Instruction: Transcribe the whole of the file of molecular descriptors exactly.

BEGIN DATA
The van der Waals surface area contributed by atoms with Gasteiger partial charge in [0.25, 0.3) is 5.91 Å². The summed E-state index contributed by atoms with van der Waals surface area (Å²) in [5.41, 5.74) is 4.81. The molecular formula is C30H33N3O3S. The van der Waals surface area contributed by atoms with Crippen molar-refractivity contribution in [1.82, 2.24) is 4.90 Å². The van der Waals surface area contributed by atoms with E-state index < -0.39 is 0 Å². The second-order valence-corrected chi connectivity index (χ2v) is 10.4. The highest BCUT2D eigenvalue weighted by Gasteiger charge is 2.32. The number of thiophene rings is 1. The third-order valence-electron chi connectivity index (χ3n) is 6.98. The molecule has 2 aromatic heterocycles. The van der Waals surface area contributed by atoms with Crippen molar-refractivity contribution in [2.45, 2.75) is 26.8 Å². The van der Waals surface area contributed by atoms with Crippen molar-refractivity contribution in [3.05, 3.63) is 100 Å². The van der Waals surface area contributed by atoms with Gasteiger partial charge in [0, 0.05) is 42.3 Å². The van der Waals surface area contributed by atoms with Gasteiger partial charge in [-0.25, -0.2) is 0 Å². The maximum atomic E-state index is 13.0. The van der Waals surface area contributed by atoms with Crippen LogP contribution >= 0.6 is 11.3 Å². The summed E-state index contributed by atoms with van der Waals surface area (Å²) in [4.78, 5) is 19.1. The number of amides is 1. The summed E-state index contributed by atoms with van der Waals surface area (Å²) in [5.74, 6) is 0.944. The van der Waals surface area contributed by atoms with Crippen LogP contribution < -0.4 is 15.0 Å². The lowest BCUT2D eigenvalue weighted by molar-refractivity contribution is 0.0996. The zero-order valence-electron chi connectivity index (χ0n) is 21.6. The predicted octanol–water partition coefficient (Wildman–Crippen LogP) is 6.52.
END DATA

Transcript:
The van der Waals surface area contributed by atoms with Gasteiger partial charge in [0.25, 0.3) is 5.91 Å². The summed E-state index contributed by atoms with van der Waals surface area (Å²) in [5.41, 5.74) is 4.81. The molecular formula is C30H33N3O3S. The van der Waals surface area contributed by atoms with Crippen molar-refractivity contribution in [1.82, 2.24) is 4.90 Å². The van der Waals surface area contributed by atoms with E-state index < -0.39 is 0 Å². The second-order valence-corrected chi connectivity index (χ2v) is 10.4. The highest BCUT2D eigenvalue weighted by Gasteiger charge is 2.32. The number of thiophene rings is 1. The third-order valence-electron chi connectivity index (χ3n) is 6.98. The molecule has 2 aromatic heterocycles. The van der Waals surface area contributed by atoms with Crippen molar-refractivity contribution in [2.45, 2.75) is 26.8 Å². The van der Waals surface area contributed by atoms with Crippen molar-refractivity contribution in [3.05, 3.63) is 100 Å². The van der Waals surface area contributed by atoms with Gasteiger partial charge in [0, 0.05) is 42.3 Å². The van der Waals surface area contributed by atoms with Gasteiger partial charge in [-0.25, -0.2) is 0 Å². The maximum atomic E-state index is 13.0. The van der Waals surface area contributed by atoms with Crippen LogP contribution >= 0.6 is 11.3 Å². The summed E-state index contributed by atoms with van der Waals surface area (Å²) in [4.78, 5) is 19.1. The number of amides is 1. The summed E-state index contributed by atoms with van der Waals surface area (Å²) in [5.74, 6) is 0.944. The van der Waals surface area contributed by atoms with Crippen LogP contribution < -0.4 is 15.0 Å². The lowest BCUT2D eigenvalue weighted by molar-refractivity contribution is 0.0996. The zero-order valence-electron chi connectivity index (χ0n) is 21.6. The predicted octanol–water partition coefficient (Wildman–Crippen LogP) is 6.52.